Five Tips on Parenting Facebook Kids


In the Name of God, the Sublte, the Loving

This is the second part of my two-part Beliefnet series about parenting in the Facebook era.

Being a parent in the 21st century presents challenges that are unprecedented. The technology available to our children is unlike any our nation has ever seen before. My daughters are making Powerpoint presentations for school–something completely unheard of when I was their age. Through cell phones, text messaging, instant messaging, and social networking sites, our children can be connected to an entire world of people. It is simply amazing.

But at the same time, with this tremendous technological advance comes potential danger. Online predators abound on the internet, and who knows how many 11-year-old “friends” on Facebook are actually 41-year-old pedophiles looking for their next victim. Our children do not want to be left out of these social networks–Lord knows how much I hated to feel like an outsider when I was a kid–but at the same time, they may not understand how dangerous our world truly is. And we do not want them to find out the hard way.

Standing in the middle of all this are parents, and we struggle to find the right balance between allowing our children to experience the world around them and protecting them from harm. I know I struggle with this dilemma, and I don’t know where to draw the line. But I have to figure this out soon, because, although my daughters are young now, they will soon be asking for their own cell phone, then a computer, then a Facebook account, then car, then … who knows.

As a Muslim, I naturally try to answer my parenting questions with my faith: What would Islam advise about parenting our children in the age of cell phones, chatrooms, instant messaging,YouTube, Facebook, and MySpace? Well, nothing specifically, but it does lay down principles from which I can base my parenting goals. After reflecting for a long time, for which I am glad that I had to write this column, I have tried to come up with a few basic fundamentals when it comes to raising my kids in this high-tech era. Hopefully these tips will be of use to you:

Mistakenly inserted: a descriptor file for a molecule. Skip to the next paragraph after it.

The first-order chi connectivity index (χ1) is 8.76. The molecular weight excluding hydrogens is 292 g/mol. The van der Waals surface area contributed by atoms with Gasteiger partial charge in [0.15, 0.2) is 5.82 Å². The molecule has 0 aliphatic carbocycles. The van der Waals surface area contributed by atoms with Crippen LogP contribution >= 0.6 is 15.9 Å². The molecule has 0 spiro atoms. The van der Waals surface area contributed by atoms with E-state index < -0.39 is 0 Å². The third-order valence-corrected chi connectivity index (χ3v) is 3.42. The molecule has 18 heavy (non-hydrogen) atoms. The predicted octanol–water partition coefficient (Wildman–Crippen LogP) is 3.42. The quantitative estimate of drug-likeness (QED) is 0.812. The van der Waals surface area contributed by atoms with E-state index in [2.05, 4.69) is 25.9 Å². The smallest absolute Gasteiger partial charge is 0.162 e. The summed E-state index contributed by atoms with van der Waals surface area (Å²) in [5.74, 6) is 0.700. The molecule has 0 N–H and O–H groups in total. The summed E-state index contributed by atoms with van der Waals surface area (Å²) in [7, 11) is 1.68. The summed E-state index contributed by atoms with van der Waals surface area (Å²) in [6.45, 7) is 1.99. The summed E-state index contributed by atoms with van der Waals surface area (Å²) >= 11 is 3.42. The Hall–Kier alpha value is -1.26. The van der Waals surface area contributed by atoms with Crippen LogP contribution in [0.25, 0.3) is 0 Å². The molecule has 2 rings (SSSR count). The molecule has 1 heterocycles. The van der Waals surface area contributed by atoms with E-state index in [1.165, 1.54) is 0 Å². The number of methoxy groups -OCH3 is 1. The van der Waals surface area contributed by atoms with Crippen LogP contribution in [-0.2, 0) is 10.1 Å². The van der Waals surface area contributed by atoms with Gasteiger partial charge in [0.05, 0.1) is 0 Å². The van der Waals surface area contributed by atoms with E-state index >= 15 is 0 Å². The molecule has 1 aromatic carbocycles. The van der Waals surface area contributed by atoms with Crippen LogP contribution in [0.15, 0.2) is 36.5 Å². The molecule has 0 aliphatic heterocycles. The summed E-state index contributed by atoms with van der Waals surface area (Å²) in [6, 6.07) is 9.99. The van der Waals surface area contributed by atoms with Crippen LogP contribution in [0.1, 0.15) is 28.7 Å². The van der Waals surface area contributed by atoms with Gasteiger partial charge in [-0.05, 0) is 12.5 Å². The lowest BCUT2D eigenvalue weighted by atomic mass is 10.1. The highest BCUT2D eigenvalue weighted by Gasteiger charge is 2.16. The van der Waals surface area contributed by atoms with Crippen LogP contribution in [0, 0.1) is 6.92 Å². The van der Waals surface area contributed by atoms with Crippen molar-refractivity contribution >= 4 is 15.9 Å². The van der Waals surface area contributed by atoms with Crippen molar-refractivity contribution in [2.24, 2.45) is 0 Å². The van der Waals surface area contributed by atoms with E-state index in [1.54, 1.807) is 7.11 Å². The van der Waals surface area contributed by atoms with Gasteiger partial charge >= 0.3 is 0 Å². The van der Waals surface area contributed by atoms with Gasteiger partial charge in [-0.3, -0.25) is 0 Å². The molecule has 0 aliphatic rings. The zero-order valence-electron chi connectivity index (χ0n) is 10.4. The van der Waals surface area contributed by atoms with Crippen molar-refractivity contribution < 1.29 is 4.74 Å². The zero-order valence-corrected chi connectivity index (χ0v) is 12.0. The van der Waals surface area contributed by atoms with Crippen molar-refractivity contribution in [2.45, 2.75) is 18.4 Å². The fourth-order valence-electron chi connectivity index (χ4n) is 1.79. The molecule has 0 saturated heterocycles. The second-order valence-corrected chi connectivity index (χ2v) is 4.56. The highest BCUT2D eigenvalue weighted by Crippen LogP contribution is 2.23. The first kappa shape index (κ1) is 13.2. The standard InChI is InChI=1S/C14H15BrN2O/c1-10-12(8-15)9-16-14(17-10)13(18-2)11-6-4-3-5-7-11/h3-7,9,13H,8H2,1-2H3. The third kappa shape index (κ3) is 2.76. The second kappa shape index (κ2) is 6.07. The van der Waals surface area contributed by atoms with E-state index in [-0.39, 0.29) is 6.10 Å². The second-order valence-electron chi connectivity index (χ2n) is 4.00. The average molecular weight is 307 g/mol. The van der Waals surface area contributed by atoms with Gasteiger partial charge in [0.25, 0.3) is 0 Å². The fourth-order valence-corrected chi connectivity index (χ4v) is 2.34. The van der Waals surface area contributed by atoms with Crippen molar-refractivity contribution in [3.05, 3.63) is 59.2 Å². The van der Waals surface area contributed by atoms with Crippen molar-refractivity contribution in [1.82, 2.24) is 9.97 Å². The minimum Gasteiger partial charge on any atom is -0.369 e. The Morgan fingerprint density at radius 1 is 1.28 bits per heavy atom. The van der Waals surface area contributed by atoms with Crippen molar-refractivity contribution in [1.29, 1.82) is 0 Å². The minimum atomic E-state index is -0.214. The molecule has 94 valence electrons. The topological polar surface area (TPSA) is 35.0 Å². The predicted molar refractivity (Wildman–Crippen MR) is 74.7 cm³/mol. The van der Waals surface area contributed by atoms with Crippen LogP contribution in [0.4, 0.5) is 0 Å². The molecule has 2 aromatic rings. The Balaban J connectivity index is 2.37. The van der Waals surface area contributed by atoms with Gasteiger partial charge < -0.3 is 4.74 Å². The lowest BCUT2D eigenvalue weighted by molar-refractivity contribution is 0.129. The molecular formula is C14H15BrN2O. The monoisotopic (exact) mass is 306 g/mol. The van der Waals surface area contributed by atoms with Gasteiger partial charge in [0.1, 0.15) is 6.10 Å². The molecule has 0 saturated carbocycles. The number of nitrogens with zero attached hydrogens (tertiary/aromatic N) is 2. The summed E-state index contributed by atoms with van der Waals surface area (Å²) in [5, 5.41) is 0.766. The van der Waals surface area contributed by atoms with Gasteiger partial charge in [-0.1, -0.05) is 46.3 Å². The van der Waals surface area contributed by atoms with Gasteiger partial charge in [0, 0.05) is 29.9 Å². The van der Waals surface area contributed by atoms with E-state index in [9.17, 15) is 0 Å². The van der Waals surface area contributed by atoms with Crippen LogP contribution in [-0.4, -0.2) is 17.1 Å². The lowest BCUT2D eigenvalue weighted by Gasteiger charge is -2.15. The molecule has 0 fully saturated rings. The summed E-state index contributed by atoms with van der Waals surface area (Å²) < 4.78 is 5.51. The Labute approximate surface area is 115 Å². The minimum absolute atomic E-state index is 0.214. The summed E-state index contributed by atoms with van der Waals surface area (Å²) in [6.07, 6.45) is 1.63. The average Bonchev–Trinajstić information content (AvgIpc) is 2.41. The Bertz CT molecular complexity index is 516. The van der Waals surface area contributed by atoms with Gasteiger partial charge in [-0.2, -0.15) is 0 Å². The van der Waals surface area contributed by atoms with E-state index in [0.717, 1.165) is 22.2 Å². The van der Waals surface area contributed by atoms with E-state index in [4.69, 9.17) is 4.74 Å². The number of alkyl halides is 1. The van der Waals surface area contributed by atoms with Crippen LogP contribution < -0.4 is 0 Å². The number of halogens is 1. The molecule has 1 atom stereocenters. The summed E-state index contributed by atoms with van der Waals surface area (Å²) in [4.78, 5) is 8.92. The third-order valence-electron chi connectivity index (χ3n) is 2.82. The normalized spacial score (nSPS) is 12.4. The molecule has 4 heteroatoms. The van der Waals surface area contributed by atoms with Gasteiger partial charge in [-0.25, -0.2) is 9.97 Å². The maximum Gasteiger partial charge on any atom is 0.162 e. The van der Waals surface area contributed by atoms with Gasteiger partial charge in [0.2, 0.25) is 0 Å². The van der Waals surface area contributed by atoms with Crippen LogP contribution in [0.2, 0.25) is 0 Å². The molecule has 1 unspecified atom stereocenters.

Teach Kids that God Loves Them

One thing I wish I had been taught growing up was that God loved me. I was taught that God will punish me if I do anything wrong. I admit, it kept me in line as a teenager: I really never got into trouble. But that was also because I had a number of goals I wanted to accomplish in life, and so I made a “deal” of sorts with God: If You give me what I want, I will do what You want.

But this kind of teaching is fraught with danger, because the child can grow up with an image of a God that is cold, distant, and cruel-hearted. That is not the God whom I worship now. The God to whom I bow five times daily is a beautiful, loving, merciful, kind Lord, always ready and willing to embrace me when I come calling. He loves to shower His grace and mercy over his devoted servant, and He does not tire from hearing our incessant begging for more.

Whenever we do make a mistake, His forgiveness is overwhelming and readily accessible. Everything we have in our lives is a direct result of His love and mercy, and I want my children to know that through and through. Because if they know how much God loves them (and Islam teaches us that God loves us 70 times more than our own mother does), then hopefully they will want to do the right thing to honor that love.

Teach Kids to Live in the Light of God’s Love

Once children know and understand that God loves them, the next step is to live in the light of that love. This means that since God loves us so much, it is only right and honorable that we love Him back. And we must show that love for God by doing what God asks of us to the best of our ability. That means staying away from the things that God does not like. So would God like us to avoid Facebook? I don’t know the exact answer, but I believe He would not want us to lose ourselves in it. He wants us to be modest in our deeds and actions—in person and online. When couched in the perspective of loving God back for all of His undying love, it is not a burden, but a welcome sacrifice for one’s Beloved.

If I can teach my children to love and honor God because He loved us first, that will go a long way toward making them be good, upright children who do not get into trouble. But relying solely on this is horribly naïve, I know. I remember what it was like to be a teenager: So many forces pulling in so many different directions. It is a maddening time of one’s life, and truly, you could not pay me enough money to relive those years of my life. So, along with teaching our children that God loves them and to live in that love, we have to inject some practicality when it comes to raising our kids in the 21st century.